Rather than raise awareness, headlines like “85% of large companies have been hacked” often leave small and midsize businesses with the false impression that their size and anonymity will protect them from attack.

In fact, not only are small and midsize businesses just as susceptible to network security breaches, they are often less resilient when an attack occurs because of the high cost of downtime, lost reputation and an IT rebuild.

A simple phishing email can help a criminal gain access to email accounts and passwords, allowing them to penetrate your network security undetected. 4.2 billion email accounts can be purchased on the Dark Web, each usually costing 50 cents or less.

5 Telltale Warning Signs of a Phishing Email

Phishing attacks are particularly challenging because they circumvent your IT defenses by enticing employees to open a predatory email or click on a malicious link. As we mentioned, the key to safeguarding against phishing attacks is to promote awareness and educate your staff.

An easy and practical way to get started is to take these 5 warning signs and share them with your whole team:

1.     The style and formatting of the email

Phishing emails often arrive camouflaged in the style, formatting and branding of the individual or business that it claims to represent. That means you shouldn’t just read the contents but also observe the appearance of the email for any oddities or irregularities.

2.     Are the email and web address legitimate?

Another way phishing emails are disguised is by using an email address or web address that looks remarkably similar to the real thing. However, on second glance you will probably spot one or more important discrepancies. For example, “.net” extension when the company actually uses “.com.”

3.     Check for grammar like a 5th grade English teacher

We all manage to occasionally slip a typo past the spellcheckers, especially when we thumb-type the email on our phone while waiting in line at the bank or grocery store. So, while grammar errors are not a foolproof sign of a phishing attack, they are an important warning sign that you absolutely shouldn’t ignore.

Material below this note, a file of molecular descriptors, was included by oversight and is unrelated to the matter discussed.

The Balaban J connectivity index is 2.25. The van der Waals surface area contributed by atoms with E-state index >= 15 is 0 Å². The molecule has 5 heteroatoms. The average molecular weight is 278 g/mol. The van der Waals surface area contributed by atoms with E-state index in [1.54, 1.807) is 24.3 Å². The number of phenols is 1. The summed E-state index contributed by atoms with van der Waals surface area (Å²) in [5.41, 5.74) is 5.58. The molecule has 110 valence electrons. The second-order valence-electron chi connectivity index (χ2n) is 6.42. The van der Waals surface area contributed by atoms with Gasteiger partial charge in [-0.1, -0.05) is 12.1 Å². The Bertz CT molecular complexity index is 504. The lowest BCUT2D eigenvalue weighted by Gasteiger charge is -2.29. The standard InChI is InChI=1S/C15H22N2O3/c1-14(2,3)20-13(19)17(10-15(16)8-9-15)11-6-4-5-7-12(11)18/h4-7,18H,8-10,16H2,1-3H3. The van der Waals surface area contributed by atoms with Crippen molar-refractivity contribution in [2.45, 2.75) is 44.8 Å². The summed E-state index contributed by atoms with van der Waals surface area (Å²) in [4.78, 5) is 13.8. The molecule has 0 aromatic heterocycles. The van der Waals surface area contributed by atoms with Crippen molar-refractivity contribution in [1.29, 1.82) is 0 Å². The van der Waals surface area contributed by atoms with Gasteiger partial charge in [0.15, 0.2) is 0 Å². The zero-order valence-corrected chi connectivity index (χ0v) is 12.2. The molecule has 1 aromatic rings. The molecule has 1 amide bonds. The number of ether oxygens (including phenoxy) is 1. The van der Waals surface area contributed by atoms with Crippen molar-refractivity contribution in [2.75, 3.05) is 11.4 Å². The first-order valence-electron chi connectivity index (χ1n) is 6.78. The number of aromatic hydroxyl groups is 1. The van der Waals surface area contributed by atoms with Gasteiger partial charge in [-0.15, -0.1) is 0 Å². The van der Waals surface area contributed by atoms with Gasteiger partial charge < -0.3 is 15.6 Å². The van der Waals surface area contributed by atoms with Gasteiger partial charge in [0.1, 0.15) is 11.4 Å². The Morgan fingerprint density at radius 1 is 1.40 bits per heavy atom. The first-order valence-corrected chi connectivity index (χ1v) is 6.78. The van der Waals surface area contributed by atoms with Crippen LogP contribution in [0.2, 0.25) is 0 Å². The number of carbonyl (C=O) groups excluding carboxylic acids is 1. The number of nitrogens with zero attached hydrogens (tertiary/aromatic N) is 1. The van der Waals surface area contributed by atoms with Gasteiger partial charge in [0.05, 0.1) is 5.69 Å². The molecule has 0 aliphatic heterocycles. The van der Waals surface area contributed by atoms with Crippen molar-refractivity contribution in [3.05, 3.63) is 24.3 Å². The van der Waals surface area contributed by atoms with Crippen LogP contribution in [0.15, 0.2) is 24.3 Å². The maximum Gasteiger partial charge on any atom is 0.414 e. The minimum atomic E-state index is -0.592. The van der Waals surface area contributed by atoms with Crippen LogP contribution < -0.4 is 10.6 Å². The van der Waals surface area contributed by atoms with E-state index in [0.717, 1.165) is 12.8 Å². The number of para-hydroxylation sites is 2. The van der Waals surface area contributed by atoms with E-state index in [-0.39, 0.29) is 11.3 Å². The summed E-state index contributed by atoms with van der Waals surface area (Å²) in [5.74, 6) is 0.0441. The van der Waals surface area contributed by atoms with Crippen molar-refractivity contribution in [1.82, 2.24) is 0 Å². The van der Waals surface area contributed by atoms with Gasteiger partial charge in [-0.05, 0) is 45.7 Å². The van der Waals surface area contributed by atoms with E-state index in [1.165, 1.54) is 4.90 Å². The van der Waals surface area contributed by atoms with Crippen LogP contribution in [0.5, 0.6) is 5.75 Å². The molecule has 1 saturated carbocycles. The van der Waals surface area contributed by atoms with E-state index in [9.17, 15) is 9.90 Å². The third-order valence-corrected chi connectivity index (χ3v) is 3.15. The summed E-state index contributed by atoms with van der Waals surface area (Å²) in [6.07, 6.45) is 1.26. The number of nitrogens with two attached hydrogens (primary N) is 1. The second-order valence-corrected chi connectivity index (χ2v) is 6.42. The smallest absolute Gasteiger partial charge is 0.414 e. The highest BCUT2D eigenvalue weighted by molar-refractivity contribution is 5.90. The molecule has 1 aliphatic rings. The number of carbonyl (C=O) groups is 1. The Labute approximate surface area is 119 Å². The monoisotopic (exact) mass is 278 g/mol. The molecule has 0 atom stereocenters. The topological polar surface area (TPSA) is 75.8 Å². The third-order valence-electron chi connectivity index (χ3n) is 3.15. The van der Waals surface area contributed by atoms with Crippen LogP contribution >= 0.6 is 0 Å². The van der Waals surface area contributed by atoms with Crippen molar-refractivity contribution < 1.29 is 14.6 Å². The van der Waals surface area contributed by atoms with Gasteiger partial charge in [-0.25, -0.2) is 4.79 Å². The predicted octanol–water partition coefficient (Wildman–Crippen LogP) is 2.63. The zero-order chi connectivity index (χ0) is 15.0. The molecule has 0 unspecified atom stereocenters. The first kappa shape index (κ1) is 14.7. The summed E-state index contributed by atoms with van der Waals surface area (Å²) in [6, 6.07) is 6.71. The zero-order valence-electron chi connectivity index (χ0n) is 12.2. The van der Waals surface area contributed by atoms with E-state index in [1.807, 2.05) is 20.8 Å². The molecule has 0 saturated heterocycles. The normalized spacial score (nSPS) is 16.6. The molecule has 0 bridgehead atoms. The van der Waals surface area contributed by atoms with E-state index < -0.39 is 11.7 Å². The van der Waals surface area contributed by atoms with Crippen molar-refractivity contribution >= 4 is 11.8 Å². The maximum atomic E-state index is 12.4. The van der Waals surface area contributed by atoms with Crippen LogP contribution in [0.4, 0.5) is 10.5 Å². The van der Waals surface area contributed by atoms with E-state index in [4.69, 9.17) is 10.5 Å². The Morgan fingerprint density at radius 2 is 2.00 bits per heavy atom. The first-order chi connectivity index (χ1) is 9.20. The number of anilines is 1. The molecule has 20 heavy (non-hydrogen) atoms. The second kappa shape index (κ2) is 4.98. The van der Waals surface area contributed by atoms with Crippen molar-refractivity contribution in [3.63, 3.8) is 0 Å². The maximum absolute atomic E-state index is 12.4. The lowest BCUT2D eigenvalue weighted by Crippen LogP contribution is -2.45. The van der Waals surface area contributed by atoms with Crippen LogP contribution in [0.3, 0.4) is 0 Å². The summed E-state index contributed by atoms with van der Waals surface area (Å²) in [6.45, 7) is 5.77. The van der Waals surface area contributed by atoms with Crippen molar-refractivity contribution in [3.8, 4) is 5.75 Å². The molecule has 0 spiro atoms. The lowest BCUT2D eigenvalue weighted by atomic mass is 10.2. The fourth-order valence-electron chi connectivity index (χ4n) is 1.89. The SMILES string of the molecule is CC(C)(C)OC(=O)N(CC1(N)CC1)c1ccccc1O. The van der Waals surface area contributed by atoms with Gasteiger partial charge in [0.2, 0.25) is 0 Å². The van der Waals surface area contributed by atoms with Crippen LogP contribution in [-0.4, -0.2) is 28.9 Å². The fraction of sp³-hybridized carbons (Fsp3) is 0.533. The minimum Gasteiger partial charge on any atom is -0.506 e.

4.     A so-called ‘emergency’

Phishing emails spin tales about why you need to take urgent action either to earn something or avoid negative consequences. Worry and urgency together are a toxic brew that directly attacks the judgment center of our brain. If an email persuades you to act right away, it’s probably best to handle the issue by phone.

5.     Beware of emails containing attachments

If an email has triggered your suspicion because of any one of the four previous warning signs, absolutely don’t open any attachment that comes with it. Otherwise, even if the email doesn’t appear suspicious for any reason, always practice the 10-second rule. That forces you to re-review the email for warning signs while you wait 10 seconds before opening the attachment.

If there is even a minuscule chance the email might be fraudulent, forward it to your IT team for their appraisal before you open it.

Dark Web Scanning is Critical for Businesses

Even when a business takes all the right security measures,  including adopting top-shelf network security and educating staff, it’s difficult to ensure that every one of its vendors, customers and suppliers exercise the same caution. That’s why routinely monitoring the Dark Web is an essential security measure.

As part of our GUARDIAN Managed Security Services and as a stand-alone cyber security service, Deerwood Technologies can provide active monitoring of the Dark Web 24/7/365 for any and all warning signs that credentials and data tied to your company have been leaked.

We scan:

  • Botnets
  • Illicit chat rooms
  • Peer-to-peer networks
  • Malicious websites and blogs
  • Bulletin boards
  • Black market sites
  • Both public and private forums

Scanning the Dark Web provides continued peace of mind and allows our team to act quickly on your behalf to prevent a costly breach. Click here to get an initial free scan of the Dark Web for your company domain. The scan will identify what information is already out on the Dark Web for your company.